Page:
Veritas and PGS have failed in their bid to merge. A new company Veritas-GeoServices was to be created in what had been trumpeted as ‘a merger of equals’. But, as George Orwell put it in Animal Farm, some are more ‘equal’ than others.
Following protracted discussions the companies recently signed an amendment to the original agreement that shifted the balance of power from a 60/40 split in favor of PGS shareholders down to a 55/45 split.
Veritas CEO Dave Robson was to be CEO of the new company while PGS CEO Reidar Michaelsen would have been chairman of the board. The negotiations were tough even before the deal was abandoned, as Michaelsen and Robson revealed, “Completing this transaction has been a challenge, but the compelling benefits for both companies have led all concerned to work towards a solution that meets all of the major objectives.”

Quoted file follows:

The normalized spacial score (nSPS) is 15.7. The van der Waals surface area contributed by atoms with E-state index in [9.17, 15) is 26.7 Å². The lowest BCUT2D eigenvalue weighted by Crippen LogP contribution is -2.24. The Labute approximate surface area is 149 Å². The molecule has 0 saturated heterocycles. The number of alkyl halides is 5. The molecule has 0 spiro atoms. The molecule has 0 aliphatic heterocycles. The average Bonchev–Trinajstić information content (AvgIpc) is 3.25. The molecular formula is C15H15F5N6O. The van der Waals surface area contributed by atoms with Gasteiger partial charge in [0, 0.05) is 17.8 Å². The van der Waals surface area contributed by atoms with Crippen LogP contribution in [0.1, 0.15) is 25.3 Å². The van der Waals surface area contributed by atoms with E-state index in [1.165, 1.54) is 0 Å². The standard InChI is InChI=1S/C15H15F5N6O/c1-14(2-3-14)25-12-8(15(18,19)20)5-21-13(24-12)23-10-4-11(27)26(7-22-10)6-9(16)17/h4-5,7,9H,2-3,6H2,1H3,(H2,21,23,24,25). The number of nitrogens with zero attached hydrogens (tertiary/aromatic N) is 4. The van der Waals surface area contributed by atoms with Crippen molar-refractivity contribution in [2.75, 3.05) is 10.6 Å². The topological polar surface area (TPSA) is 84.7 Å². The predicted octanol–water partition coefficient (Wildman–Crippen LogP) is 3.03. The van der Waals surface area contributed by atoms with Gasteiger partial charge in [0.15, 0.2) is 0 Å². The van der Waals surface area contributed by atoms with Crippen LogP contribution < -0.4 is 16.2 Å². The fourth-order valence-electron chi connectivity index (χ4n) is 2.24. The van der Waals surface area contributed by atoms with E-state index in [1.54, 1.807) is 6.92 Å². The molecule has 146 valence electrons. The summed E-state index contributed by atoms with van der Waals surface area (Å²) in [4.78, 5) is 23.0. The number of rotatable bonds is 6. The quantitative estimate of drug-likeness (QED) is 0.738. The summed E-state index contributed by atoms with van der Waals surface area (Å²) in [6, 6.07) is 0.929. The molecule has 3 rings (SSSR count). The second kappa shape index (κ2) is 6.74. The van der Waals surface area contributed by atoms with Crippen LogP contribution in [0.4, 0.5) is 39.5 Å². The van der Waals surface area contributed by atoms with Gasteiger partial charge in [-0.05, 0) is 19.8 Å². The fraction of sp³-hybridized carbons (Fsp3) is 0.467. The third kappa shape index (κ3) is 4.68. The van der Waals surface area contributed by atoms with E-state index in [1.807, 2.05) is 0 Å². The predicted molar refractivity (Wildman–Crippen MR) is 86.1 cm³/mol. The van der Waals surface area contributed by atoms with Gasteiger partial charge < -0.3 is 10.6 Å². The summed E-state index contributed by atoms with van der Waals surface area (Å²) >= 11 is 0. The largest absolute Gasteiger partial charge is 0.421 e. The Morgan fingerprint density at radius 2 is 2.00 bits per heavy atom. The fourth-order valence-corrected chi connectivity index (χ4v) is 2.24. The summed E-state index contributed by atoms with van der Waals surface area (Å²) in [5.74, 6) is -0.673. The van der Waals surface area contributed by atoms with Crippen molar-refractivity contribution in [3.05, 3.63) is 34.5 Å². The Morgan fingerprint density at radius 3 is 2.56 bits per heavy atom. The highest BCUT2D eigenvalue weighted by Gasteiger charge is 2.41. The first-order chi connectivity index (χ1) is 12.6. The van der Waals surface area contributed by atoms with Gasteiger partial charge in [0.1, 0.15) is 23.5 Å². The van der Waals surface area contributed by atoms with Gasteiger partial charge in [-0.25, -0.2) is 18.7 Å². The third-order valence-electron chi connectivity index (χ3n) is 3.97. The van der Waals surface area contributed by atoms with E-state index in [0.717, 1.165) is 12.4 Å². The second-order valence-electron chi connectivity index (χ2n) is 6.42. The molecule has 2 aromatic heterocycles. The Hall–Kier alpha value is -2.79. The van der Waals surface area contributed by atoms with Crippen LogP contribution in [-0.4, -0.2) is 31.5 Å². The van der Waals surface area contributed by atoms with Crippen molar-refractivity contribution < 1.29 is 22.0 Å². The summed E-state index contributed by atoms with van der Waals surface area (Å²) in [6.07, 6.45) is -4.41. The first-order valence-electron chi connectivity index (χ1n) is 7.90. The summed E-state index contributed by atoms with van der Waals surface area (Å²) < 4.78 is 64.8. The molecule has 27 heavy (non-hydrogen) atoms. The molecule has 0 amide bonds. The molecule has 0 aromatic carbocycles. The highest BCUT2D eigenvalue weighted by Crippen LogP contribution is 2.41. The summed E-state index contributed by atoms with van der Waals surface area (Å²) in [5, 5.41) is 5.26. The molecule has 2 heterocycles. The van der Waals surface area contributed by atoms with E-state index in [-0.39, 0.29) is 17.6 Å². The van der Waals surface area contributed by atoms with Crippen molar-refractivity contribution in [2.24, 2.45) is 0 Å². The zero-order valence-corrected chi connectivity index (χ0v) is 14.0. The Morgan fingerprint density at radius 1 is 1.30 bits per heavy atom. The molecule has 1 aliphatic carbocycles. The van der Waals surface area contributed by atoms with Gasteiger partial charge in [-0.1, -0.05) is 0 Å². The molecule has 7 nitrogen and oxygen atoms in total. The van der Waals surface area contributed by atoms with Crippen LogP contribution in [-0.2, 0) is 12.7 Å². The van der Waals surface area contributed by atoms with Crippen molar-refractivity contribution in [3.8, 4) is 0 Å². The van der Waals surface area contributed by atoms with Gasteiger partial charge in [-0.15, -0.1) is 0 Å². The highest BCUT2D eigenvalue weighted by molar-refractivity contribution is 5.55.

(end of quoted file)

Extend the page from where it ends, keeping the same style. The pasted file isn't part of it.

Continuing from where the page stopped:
“Ongoing consolidation among our customers and the need for continued investments in people and technology make this a great opportunity. We will be uniquely positioned to offer our customers a much broader array of sophisticated 2D, 3D and 4D geophysical data and services.” The combined companies would have mustered 21 marine crews, 8 visualization centers and 27 seismic processing centers throughout the world, along with a 400,000 square kilometer library of modern 3D.
A get-out clause was invoked by Veritas as attempts to assure financing for the new company failed to bear fruit. The companies were exploring the availability to of additional financial resources and evaluating several financing alternatives.
But current market conditions meant that finding such extra finance was this a tough call. Merger plans were scuppered when PGS received a written communication from Veritas to the effect that its board of directors had withdrawn approval for the pending combination. In light of this communication, PGS announced that it was terminating the merger agreement forthwith.
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